Service and therapy dogs are brilliant at being patient and gentle, with the added bonus of being especially good at listening. Children are often inspired to go home and read to their own pets or stuffed animals. What a wonderful way to foster a love of reading!
Youth Services Librarian
Anchorage Public Library
Did You Know that Therapy Dogs Train Hard and Are as Diverse as Those They Help?
Border Collies are herding dogs that love to work, directing sheep or other groups of animals with a human handler. But Marlee was born deaf, so she couldn’t hear the calls and whistles of the handler. When she was twelve weeks old she was given to a young boy who liked to hunt, but Marlee couldn’t hear to come when she was called and could easily get lost in the woods. So she came to live with me.
I had worked at a school for children who are deaf and thought it would be wonderful if Marlee could one day be a therapy dog for deaf children who spoke the same language she did. We started training, but Marlee found it very hard to stay when I walked away. We found new trainers, Karen and Niki, who worked hard to help us learn and understand commands through hand signals and leash training. We now work together at Parnassus Books where Marlee is a favorite participant at story time and as a reading buddy. She also loves to jump through hoops.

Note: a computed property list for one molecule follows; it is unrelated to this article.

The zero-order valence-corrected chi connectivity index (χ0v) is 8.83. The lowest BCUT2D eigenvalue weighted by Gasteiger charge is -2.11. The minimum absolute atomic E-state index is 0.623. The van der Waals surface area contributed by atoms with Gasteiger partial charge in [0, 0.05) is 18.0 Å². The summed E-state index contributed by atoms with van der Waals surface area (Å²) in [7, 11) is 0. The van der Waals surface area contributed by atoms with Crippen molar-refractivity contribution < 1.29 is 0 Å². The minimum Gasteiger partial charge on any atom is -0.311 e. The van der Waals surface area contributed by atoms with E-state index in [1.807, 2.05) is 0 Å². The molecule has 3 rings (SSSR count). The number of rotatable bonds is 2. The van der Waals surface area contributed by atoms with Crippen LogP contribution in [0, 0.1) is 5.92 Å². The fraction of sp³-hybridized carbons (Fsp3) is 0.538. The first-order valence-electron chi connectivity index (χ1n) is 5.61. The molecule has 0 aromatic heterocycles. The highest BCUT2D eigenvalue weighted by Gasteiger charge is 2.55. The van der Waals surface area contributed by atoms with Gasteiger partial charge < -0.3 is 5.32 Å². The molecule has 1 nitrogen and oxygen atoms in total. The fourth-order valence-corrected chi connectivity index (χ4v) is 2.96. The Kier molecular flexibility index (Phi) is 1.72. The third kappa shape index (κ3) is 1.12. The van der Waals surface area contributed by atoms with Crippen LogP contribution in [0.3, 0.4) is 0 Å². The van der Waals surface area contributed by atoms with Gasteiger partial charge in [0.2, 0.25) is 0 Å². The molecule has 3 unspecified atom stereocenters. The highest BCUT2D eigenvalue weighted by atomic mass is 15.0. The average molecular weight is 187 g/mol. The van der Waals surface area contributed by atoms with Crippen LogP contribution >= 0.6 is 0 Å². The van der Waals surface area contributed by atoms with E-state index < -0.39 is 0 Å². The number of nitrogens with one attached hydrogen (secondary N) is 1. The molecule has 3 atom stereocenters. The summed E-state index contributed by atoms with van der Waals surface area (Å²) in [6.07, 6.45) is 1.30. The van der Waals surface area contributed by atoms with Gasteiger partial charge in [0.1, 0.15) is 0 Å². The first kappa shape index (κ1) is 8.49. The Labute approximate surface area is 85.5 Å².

A relationship that really stands out to me during Marlee’s time as a reading buddy is her friendship with Harper. Very early on in Marlee’s training, Harper offered to sit with her during story time. They have developed a wonderful relationship! Harper is great about telling the other kids that Marlee can’t hear and helping them get to know her. Marlee sits with Harper—usually with her head in Harper’s lap!